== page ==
Big Education / Simulation Issues
Education is at the heart of NAFEMS and this symposium will address the issues facing individuals and organisations engaged in education and training, in support of the effective use of analysis and simulation technologies.
Keynote Presentation: Big Simulation – Future Issues
Professor Jim Boyle, Mechanical & Aerospace Engineering - University of Strathclyde, Glasgow
Equilibrium Finite Elements in the Education of Engineers
Angus Ramsay, Ramsay Maunder Associates Limited
Simulation Education: Recognising Evolving Industry Requirements and Individual Needs when Dealing with Large Class Sizes
Declan Nolan, Queen's University Belfast
Virtual Engineers of the Future: Recognising and Nurturing Talent in Undergraduate Degree Programmes
Lee Margetts, Manchester University
Attracting and Retaining Women in Engineering Simulation
Althea de Souza, Quesada Solutions Ltd.
Current & Perceived Future Challenges in Engineering Simulation Education Discussion Session
Jim Wood, JW Analysis Ltd.
How Can NAFEMS Provide Better Support to Academics & Students in Engineering Simulation? Discussion Session
Jim Wood, JW Analysis Ltd.
The objective of the event is to hold informed breakout sessions to explore some of the key issues involved in the topic areas below and how NAFEMS can improve its engagement with University academic staff and students.
- Educating engineers today and tomorrow.
- Challenges and the role of analysis and simulation.
- Is education keeping up with simulation developments and potential?
- Operating in a global market … experiences of suppliers and recipients.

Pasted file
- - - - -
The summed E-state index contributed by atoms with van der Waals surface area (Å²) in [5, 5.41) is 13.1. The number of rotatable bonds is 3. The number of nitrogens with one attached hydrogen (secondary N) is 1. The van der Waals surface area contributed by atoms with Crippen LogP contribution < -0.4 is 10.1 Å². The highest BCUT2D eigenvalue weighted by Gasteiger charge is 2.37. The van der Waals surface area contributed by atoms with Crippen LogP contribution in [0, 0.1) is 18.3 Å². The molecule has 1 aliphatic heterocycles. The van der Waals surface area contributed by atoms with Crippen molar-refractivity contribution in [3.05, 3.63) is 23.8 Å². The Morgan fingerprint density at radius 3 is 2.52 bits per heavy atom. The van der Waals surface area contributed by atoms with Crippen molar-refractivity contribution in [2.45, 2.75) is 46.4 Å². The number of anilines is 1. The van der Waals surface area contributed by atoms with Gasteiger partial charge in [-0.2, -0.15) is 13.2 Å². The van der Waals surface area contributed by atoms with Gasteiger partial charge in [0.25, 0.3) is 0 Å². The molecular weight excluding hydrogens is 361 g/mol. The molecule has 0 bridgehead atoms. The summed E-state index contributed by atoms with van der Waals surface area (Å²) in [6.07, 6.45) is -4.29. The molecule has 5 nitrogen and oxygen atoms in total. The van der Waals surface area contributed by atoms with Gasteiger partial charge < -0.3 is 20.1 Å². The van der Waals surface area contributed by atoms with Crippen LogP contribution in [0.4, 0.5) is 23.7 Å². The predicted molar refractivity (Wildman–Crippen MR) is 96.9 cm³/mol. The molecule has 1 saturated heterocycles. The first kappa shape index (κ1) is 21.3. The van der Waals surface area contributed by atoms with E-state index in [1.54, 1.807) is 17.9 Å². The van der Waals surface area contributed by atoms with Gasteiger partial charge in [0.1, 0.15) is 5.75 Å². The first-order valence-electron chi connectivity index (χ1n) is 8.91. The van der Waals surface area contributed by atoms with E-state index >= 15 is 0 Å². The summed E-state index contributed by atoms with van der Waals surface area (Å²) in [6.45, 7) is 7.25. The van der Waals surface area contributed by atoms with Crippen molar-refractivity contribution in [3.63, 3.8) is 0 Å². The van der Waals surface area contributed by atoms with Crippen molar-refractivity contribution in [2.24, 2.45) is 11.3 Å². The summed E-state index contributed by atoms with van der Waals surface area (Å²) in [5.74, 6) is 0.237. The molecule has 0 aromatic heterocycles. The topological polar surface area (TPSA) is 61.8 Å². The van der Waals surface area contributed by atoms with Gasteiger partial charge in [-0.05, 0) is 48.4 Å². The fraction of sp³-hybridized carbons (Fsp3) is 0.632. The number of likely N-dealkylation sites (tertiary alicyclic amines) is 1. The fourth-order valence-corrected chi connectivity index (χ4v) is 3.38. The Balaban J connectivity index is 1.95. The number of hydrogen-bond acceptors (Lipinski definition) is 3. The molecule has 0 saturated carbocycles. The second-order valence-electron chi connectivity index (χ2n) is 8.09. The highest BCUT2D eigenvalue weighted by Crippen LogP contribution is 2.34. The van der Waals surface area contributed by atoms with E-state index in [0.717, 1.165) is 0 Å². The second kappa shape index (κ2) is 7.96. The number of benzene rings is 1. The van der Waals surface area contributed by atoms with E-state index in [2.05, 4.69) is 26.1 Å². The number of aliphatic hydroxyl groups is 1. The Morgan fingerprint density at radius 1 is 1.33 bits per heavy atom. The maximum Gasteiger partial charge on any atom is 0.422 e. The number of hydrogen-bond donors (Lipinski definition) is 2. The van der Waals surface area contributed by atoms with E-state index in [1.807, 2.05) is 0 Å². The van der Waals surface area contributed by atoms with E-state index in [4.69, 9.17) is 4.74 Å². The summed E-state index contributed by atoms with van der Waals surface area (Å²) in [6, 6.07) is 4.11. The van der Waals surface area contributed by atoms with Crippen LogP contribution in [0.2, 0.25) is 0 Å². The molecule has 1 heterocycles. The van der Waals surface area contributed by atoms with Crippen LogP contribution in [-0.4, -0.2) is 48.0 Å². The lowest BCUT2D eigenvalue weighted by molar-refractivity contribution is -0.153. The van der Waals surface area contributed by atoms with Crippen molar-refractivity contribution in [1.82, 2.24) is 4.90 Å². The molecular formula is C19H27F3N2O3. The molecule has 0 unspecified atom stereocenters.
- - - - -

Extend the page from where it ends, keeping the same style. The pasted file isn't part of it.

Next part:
- How to deploy open, online learning in the delivery and assessment of courses.
- What are the barriers and pitfalls in this exciting and rapidly growing area?
- Credit transfer issues - including microdegrees and nanodegrees.
- Can engineering simulation be massive and open?
- Innovation in content and delivery.
- Dealing with large classes while recognising individual needs.
- How to provide personal timely assessment and feedback in the higher cognitive areas?
- Novel approaches to delivering effective learning with different resources.
- Examples of effective collaborative partnerships with industry.
- Course design, sandwich placements, sponsorship, employment opportunities.
- Industrially linked case studies and projects.
- Opportunities with higher and degree apprenticeships.
- Illustrations of multidisciplinary degrees in the engineering simulation area, involving engineering, biological sciences, chemistry.
- What were the drivers and how were challenges overcome?
- Student motivation and engagement.
- Influential factors and the HEA United Kingdom Engagement Survey (UKES).
- The UK Teaching Excellence Framework, National Student Surveys and League tables as possible drivers.
- Experience with flipped classes, active learning or flexible learning.
- Competition and Grand Challenge linked projects.
- The potential for new teaching methods in engineering simulation, including tele-immersion and pervasive computing technologies.
- The integration of engineering simulation into Design teaching, including CDIO, Fablabs and layered manufacture.
- Examples of effective combinations of physical test and engineering simulation in subjects, individual and group projects.
- Can V&V provide a focus for such integration?
- Noteworthy vendor or vendor-linked initiatives in supply and support for education.
- CPD (Continuing Professional Development) – the challenges.
- Employee succession planning.
- Gaps in provision?
- Work-based learning.
- Formalisation and recognition of training.
- Facilitating informal learning in the workplace.
- NAFEMS Professional Simulation Engineer (PSE).
- A flexible system for competence planning and development.
- A resource to facilitate informal learning?
- How is this deployed in your organisation?
- Desirable developments?
- SME’s – are their needs any different and are they being met?
- Ensuring a pipeline of Higher-Level STEM – needs and challenges.
- Socially just engineering education.
- The ongoing WISE challenge … why such a hard nut to crack?
- Will low-cost online education lead to a 2-tier education system?